Rated of 5
by Tracey The Help
Loved this book. So glad they are making a movie of this book. I can't wait to see it. I only wished for a little more closure at the end of the book.
Rated of 5
by Arlene Loved it
I couldn't put it down and when I wasn't reading, I was wondering where she was going with the story. I loved the fact that it jumped from one person to another and gave their stories. Was some what disappointed because you don't know how things worked out. Like---Where was the one maid's daughter? I thought it might turn out to be Miss Skeeter and did the maids keep their jobs with their white employers. Will there be another book to answer these questions, I sure hope so. Will gladly buy it!!! Good writing.
Rated of 5
by Iris Allen Inconsistencies in The Help
I haven't finished the book yet (for me it is not a page turner), and am trying to find a reason to keep reading it. So far the most remarkable thing I see is the inconsistencies in character, language and plot. Why, in her letters to Skeeter at college, would a woman (Constantine) who utters such illiteracies as "Is you?" and "Which one he?" use such proper grammar as the cat ran off "and I haven't seen her since"? She probably would have written "and I ain't seen her since." Also, if Constantine's father is a white man, why is Constantine, who would by definition be a mulatto, be so black? How can a baby be talking in complete sentences before she is potty trained, and how can she be trained in one day? Give me a break. I guess if I keep reading I will learn how Celia from Sugar Ditch (please!) snagged a rich man. I am a former English teacher who has read and taught some of the greatest literature in the English language, so maybe I'm being too harsh .
Rated of 5
by Jean J The Help
I'm one to read a book in 2-3 days with a full-time job and a family of 5. It took me at least 3 months to read this. I found I only finished it because I lead a book club and we are meeting today. "The Help" is probably an amazing book to those that would not "be the Help". Growing up in Tyler, TX, I just missed being that person by a few years. I was born in 1960. I remember what it was like to hide from the Klan under my 3rd grade desk because we "should be in school with white kids". And to see my mom's face as we were turned away or talked bad to. And, amazing enough, my mom was "light-skinned". My grandfather was white. So, The Help is a great book if you were hiring the Help, not if you're the Help.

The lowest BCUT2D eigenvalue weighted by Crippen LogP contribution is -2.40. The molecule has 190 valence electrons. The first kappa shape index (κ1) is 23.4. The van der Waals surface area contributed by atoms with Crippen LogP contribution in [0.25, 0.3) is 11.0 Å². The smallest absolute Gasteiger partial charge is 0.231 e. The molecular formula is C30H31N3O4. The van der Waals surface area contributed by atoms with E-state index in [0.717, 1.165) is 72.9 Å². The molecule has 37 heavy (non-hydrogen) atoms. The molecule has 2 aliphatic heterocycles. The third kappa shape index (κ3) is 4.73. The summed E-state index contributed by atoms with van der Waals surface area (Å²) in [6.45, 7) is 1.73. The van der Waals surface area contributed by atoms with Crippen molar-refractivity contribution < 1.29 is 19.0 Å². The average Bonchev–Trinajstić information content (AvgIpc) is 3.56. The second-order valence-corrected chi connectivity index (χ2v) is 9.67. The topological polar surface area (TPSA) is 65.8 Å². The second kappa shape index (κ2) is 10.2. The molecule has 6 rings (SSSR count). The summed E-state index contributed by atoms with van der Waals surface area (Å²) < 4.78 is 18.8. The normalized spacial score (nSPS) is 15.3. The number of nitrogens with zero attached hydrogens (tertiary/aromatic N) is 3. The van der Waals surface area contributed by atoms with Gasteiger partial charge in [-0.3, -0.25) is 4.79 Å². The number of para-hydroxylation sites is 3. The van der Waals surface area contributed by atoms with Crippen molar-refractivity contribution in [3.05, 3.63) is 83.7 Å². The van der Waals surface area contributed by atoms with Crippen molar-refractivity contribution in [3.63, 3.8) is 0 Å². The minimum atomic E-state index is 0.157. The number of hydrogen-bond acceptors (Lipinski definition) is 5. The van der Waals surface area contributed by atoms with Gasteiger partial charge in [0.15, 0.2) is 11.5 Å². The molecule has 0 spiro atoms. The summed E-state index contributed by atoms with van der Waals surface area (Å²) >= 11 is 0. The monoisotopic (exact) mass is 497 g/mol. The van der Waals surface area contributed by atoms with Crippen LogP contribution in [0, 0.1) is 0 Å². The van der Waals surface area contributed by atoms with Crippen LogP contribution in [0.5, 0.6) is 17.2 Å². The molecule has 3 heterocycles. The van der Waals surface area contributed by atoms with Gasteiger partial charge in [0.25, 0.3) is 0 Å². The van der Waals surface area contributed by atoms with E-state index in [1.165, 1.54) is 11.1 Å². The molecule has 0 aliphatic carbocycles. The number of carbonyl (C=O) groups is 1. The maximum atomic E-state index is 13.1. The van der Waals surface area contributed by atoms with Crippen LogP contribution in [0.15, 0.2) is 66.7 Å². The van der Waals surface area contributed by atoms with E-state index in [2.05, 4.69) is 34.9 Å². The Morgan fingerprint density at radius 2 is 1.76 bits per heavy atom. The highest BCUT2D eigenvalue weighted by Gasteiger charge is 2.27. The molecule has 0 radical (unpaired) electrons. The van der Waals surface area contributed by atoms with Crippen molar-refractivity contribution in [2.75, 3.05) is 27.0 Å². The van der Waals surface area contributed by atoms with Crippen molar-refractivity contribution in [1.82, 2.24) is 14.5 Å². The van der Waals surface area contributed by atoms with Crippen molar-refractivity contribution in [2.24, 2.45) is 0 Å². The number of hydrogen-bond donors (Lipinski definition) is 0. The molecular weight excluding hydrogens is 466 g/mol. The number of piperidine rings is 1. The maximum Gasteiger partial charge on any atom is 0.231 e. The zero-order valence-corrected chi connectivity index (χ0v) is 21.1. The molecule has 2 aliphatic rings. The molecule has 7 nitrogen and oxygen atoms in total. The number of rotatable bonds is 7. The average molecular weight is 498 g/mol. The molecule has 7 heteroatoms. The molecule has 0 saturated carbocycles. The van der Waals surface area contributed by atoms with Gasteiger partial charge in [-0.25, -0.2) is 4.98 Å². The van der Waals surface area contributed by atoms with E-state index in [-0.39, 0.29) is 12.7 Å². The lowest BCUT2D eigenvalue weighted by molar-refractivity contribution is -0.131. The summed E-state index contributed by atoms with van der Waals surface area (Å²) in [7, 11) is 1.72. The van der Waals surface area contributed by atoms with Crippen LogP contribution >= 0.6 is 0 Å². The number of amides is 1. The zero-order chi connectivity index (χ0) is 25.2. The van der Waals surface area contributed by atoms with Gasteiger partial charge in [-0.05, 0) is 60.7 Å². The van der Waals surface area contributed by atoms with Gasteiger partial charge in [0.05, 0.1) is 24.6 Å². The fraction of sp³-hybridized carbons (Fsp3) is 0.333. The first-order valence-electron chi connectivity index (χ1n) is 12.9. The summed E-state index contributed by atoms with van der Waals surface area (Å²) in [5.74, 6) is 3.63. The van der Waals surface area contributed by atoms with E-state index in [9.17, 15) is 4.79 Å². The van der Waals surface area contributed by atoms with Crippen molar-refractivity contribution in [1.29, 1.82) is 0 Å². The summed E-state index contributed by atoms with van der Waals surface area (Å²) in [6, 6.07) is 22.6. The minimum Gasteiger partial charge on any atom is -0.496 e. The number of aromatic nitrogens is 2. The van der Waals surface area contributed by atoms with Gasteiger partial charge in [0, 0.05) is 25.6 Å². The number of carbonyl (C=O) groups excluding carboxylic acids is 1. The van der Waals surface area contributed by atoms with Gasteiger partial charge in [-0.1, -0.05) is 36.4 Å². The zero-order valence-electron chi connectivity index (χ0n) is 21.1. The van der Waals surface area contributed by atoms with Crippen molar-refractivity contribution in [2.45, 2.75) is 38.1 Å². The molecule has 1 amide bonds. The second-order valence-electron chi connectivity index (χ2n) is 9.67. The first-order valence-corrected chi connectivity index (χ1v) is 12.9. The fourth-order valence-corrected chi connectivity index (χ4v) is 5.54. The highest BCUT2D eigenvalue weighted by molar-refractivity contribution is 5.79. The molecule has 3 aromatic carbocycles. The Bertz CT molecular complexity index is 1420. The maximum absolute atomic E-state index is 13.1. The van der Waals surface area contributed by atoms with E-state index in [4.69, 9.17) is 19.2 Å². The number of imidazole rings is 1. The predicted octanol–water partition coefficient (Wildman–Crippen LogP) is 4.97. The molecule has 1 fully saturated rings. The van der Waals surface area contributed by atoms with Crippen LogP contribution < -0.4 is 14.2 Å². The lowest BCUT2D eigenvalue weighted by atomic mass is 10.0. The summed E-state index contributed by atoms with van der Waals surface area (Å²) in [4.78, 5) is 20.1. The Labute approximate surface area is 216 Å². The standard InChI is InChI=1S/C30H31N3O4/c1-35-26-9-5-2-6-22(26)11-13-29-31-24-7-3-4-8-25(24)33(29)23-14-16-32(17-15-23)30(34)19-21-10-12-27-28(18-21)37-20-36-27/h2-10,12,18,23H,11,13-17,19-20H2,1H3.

Rated of 5
by Ann A must read!
Despite some of the other reviews, I did not find this book to be quite so ... "flat." In fact, just the opposite! I could relate to many of the relationships and I especially liked how well the lives were woven together. The racial tensions were well written without being too in-depth. Coming from a town with mild racial tension even today, I could relate somewhat to the unease. Hilly reminded me of some of the girls I went to school with -- seemingly sweet but with an indescribable power over people and mean as a rattlesnake when provoked (whether intentional or not). The unfolding of the tale of Skeeter's mama brought tears to my eyes as I recalled a nearly identical part of my own life. In all, the story was well written. I could hardly put it down! Just enough was left to the imagination and just enough artistic license were present to keep the story flowing smoothly to the end. I hope there will be many books to come from this author!
Rated of 5
by Jen Amazing fiction with just enough reality to be inspirational
Not since "The Red Tent," have I read a book that I couldn't put down. I run the oral history center at LSU, and oral histories about the south are literally my life. Ms. Stockett has done a remarkable job capturing various voices and weaving a three dimensional story throughout very dangerous territory. And by dangerous territory, I'm not only referring to the violence of the civil rights era. I'm also referring to her ability to represent various dialects without crossing the lines into insulting stereotyping. And I think she does this well.
Having been the awkward and sometimes accidentally naive and paternalistic "white girl" interviewing African-Americans here in the south about Civil Rights, I can relate to Skeeter. And I am thrilled to see that Ms. Stockett acknowledges the field of oral history, in particular Susan Tucker who wrote "Telling Memories Among Southern Women."
I also enjoy reading some of the critiques of Stockett's work, mainly because I haven't seen one really compelling critique yet. Are there some anachronisms? Sure, but hey, it was fiction, and it worked for me anyway... [edited to remove plot spoiler].
Overall, this is an amazing fictional read that contains just enough reality to be inspirational. My mom suggested it to me. And I'm giving it to all my friends. Read this book. Even if you've never worked or lived in the south, it's still such a wonderful adventure into the age-old warning: never to judge a book (or person or group of people) by the cover.
Kenn Nesbitt is new Children's Poet Laureate(Jun 12 2013) Kenn Nesbitt has been named the new Children's Poet Laureate: Consultant in Children's Poetry to the Poetry Foundation, which noted that the two-year position...